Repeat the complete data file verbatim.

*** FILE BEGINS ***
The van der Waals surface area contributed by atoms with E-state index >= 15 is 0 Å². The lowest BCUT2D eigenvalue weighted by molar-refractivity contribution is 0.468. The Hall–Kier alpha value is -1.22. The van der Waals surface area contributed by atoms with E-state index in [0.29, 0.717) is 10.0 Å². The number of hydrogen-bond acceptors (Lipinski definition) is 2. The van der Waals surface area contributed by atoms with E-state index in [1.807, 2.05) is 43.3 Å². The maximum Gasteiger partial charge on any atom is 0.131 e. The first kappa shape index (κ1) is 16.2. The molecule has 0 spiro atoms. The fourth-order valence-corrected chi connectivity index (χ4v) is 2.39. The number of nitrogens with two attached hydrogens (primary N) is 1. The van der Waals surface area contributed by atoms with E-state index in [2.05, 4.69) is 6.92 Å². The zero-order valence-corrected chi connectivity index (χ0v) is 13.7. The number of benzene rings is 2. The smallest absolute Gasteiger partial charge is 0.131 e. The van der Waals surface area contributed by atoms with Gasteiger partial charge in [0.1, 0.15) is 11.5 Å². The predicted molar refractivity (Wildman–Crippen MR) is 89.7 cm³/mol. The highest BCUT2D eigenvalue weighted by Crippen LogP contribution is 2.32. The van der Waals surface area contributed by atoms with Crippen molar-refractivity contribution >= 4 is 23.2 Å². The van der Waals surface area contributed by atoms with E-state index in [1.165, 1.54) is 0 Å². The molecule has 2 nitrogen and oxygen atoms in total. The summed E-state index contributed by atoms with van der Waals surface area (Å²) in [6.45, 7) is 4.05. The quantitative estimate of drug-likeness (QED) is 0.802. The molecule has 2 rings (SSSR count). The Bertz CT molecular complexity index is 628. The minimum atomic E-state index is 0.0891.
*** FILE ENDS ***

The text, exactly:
The van der Waals surface area contributed by atoms with E-state index >= 15 is 0 Å². The lowest BCUT2D eigenvalue weighted by molar-refractivity contribution is 0.468. The Hall–Kier alpha value is -1.22. The van der Waals surface area contributed by atoms with E-state index in [0.29, 0.717) is 10.0 Å². The number of hydrogen-bond acceptors (Lipinski definition) is 2. The van der Waals surface area contributed by atoms with E-state index in [1.807, 2.05) is 43.3 Å². The maximum Gasteiger partial charge on any atom is 0.131 e. The first kappa shape index (κ1) is 16.2. The molecule has 0 spiro atoms. The fourth-order valence-corrected chi connectivity index (χ4v) is 2.39. The number of nitrogens with two attached hydrogens (primary N) is 1. The van der Waals surface area contributed by atoms with E-state index in [2.05, 4.69) is 6.92 Å². The zero-order valence-corrected chi connectivity index (χ0v) is 13.7. The number of benzene rings is 2. The smallest absolute Gasteiger partial charge is 0.131 e. The van der Waals surface area contributed by atoms with Gasteiger partial charge in [0.1, 0.15) is 11.5 Å². The predicted molar refractivity (Wildman–Crippen MR) is 89.7 cm³/mol. The highest BCUT2D eigenvalue weighted by Crippen LogP contribution is 2.32. The van der Waals surface area contributed by atoms with Crippen molar-refractivity contribution >= 4 is 23.2 Å². The van der Waals surface area contributed by atoms with E-state index in [1.165, 1.54) is 0 Å². The molecule has 2 nitrogen and oxygen atoms in total. The summed E-state index contributed by atoms with van der Waals surface area (Å²) in [6.45, 7) is 4.05. The quantitative estimate of drug-likeness (QED) is 0.802. The molecule has 2 rings (SSSR count). The Bertz CT molecular complexity index is 628. The minimum atomic E-state index is 0.0891.